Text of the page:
WEEK IN REVIEW
GOVERNOR LAYS OUT PRIORITIES IN STATE OF THE STATE
(AUSTIN) — Governor Rick Perry told lawmakers he wants to use money from the state's Rainy Day Fund to pay for water and transportation infrastructure in this year's budget. During his biennial State of the State address Tuesday, Perry said that he is in favor of taking nearly $4 billion from the $12 billion emergency stabilization fund to ensure that these critical services keep up with population growth. This signals a change in policy for the Governor, who in the past has stridently opposed taking money from the fund. Legislators left the fund untouched last session, despite a budget shortfall. Perry also proposed a number of other ideas, from a constitutional spending cap to a mechanism to use surplus funds for tax relief, but it's up to the House and Senate to pass laws to achieve those goals.
Senate committees were hard at work this week, as more than 200 bills were referred to committee. The Senate Education Committee and the Senate Agriculture, Rural Affairs and Homeland Security Committee held a joint meeting Monday to consider the issue of school safety. The school shooting in Newtown, Connecticut in December has made school safety a priority in Texas and nationwide, and the joint committee heard from five districts about how they plan to ensure safety on campus. Harrold ISD superintendent David Thweet told Senators how his small rural district has used employees armed with concealed weapons since 2007 in order to respond to any active shooter events at the single campus serving just over 100 students grades kindergarten through 12th. The committee also heard from the superintendents of both the Van and Union Grove school districts, who testified that their school boards have approved using armed employees in the wake of the Sandy Hook shooting, and that implementation is beginning. The committee also heard from the Austin and Dallas school districts, where officials testified that both districts planned to ensure safety through better security measures, like cameras and electronically locked doors, and increased police patrols of campuses.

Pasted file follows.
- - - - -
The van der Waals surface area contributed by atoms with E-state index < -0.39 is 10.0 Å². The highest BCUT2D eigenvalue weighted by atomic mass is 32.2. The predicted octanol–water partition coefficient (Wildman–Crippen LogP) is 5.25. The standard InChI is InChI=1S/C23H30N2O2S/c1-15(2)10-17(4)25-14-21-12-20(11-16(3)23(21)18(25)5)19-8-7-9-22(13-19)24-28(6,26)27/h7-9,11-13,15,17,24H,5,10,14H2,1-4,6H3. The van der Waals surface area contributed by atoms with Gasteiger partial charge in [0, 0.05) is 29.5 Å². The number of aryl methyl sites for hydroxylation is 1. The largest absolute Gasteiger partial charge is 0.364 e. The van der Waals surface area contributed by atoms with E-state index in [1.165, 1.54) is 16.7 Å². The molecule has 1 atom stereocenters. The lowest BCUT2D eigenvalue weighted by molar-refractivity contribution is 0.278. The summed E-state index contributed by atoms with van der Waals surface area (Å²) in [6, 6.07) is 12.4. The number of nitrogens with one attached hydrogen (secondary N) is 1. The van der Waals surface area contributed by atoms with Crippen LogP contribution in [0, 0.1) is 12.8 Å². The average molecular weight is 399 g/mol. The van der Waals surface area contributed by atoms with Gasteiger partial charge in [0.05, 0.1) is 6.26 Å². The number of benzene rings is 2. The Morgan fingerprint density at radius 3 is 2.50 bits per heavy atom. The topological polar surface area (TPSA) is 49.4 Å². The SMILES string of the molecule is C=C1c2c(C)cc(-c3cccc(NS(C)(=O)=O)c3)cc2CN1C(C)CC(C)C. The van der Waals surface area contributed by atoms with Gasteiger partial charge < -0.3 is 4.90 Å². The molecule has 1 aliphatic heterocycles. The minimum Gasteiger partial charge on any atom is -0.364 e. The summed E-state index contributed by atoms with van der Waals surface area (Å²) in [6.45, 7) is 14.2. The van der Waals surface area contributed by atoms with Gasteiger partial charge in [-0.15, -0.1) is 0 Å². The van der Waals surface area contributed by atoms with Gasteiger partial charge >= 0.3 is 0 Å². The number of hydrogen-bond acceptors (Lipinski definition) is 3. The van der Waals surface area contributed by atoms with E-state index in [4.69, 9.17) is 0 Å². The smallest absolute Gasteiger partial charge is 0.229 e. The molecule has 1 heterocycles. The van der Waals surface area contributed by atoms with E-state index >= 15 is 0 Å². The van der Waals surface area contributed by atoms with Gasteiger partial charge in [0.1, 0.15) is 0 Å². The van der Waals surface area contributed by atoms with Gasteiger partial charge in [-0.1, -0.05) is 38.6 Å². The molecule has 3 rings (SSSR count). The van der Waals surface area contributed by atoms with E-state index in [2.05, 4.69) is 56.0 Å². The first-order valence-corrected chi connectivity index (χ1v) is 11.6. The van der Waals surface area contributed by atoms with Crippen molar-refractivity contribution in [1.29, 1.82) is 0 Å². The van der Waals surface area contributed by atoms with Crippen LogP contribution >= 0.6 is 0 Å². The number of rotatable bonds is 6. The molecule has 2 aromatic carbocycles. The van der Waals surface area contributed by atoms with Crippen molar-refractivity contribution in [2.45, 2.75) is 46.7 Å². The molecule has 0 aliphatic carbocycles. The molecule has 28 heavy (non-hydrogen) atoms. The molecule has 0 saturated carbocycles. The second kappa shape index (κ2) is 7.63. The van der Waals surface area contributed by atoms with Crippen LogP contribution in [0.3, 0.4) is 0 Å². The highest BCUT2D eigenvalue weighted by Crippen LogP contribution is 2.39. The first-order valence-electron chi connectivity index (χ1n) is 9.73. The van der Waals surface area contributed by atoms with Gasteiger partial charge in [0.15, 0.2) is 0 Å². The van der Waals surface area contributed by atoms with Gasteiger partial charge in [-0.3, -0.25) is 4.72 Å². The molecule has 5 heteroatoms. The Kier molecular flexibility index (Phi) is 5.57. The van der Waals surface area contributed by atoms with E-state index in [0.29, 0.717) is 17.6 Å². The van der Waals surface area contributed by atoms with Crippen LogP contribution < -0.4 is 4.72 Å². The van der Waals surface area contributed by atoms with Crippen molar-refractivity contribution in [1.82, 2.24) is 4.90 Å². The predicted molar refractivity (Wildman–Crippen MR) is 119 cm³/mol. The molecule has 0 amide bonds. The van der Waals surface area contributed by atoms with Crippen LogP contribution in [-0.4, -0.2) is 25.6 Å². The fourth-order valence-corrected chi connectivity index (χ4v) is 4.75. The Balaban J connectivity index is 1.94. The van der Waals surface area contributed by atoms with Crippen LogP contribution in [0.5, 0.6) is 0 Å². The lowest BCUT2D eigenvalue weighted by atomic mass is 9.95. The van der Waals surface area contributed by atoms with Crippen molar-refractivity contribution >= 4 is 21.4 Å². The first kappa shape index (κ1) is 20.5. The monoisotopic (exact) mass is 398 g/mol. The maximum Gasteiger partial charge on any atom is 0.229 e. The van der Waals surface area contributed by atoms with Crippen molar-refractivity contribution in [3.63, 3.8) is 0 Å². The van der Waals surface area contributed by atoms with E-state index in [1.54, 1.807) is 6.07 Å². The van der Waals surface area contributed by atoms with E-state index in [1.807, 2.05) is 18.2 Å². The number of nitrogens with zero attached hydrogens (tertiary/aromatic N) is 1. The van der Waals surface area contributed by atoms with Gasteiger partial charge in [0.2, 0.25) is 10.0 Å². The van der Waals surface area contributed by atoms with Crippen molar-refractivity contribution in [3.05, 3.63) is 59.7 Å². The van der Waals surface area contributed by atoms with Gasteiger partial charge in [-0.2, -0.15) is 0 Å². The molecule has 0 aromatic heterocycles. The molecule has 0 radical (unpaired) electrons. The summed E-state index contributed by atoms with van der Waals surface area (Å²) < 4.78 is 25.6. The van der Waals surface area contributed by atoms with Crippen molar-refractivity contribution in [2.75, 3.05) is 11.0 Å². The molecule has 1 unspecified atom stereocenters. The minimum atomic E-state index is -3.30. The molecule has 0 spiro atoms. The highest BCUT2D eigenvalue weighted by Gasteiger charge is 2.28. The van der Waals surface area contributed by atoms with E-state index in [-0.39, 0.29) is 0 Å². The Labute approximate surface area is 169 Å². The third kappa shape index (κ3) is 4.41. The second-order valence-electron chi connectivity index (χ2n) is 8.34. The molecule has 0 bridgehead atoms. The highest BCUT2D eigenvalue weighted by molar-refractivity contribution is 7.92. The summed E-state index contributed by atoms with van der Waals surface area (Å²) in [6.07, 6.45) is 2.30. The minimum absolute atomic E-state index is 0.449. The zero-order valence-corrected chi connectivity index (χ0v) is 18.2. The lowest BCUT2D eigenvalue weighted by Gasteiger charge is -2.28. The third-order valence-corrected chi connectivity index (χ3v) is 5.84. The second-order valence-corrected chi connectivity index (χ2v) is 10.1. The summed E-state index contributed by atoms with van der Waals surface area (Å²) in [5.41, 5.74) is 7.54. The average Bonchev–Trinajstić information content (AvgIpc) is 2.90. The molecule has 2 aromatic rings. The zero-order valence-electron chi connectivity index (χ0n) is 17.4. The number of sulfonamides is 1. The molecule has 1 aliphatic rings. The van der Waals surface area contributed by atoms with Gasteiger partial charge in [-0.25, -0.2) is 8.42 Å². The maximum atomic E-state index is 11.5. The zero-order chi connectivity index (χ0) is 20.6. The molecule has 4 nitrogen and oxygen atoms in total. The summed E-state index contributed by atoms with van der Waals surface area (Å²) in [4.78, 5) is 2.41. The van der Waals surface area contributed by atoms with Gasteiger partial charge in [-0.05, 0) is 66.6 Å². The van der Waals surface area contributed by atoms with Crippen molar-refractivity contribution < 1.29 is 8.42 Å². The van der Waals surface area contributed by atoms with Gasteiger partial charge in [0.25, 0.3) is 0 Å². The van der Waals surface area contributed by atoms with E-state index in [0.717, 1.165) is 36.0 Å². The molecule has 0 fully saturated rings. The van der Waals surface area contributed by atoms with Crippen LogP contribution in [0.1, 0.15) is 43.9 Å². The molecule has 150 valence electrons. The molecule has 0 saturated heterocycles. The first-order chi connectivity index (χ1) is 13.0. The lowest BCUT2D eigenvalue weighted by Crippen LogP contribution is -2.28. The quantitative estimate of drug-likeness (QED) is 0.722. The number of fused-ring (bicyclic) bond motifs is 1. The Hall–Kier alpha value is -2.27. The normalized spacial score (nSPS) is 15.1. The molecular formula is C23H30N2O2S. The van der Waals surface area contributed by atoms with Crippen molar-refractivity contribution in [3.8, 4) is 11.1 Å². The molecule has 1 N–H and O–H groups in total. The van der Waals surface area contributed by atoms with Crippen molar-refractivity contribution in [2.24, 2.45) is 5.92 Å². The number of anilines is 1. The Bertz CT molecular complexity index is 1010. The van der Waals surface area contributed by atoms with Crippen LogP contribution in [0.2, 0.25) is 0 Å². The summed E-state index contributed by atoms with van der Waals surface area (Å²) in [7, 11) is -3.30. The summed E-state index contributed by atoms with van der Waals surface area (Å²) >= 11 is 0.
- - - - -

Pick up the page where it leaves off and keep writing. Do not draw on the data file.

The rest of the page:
The Finance Committee this week took up Article II of the budget, which deals with health and human services spending. The state cost of Medicaid has risen an average of 14 percent every year, and Committee Chair Senator Tommy Williams of the Woodlands told members that type of growth is unsustainable. "If we don't find a way to serve these populations at a price that we can afford, pretty soon all we're going to do is write the health and human services budget," he said. After hearing budget requests from all state agencies over the next two weeks, members of the committee will break into work groups to begin the markup process, incorporating what they learned from agency and public testimony to adjust the base budget filed at the beginning of session.
Thursday, the Education Committee approved a bill that would give school districts more flexibility to determine how much of a student's final grade is affected by the state mandated end-of-course exam. Current law puts that figure at 15 percent of a student's final grade, but SB 135, by Committee Chair Dan Patrick of Houston would let districts allow that test to make up anything from zero to 15 percent of that final grade. The bill passed unanimously and will now head to the floor for a vote.
The Senate will reconvene Monday, February 4 at 2 p.m.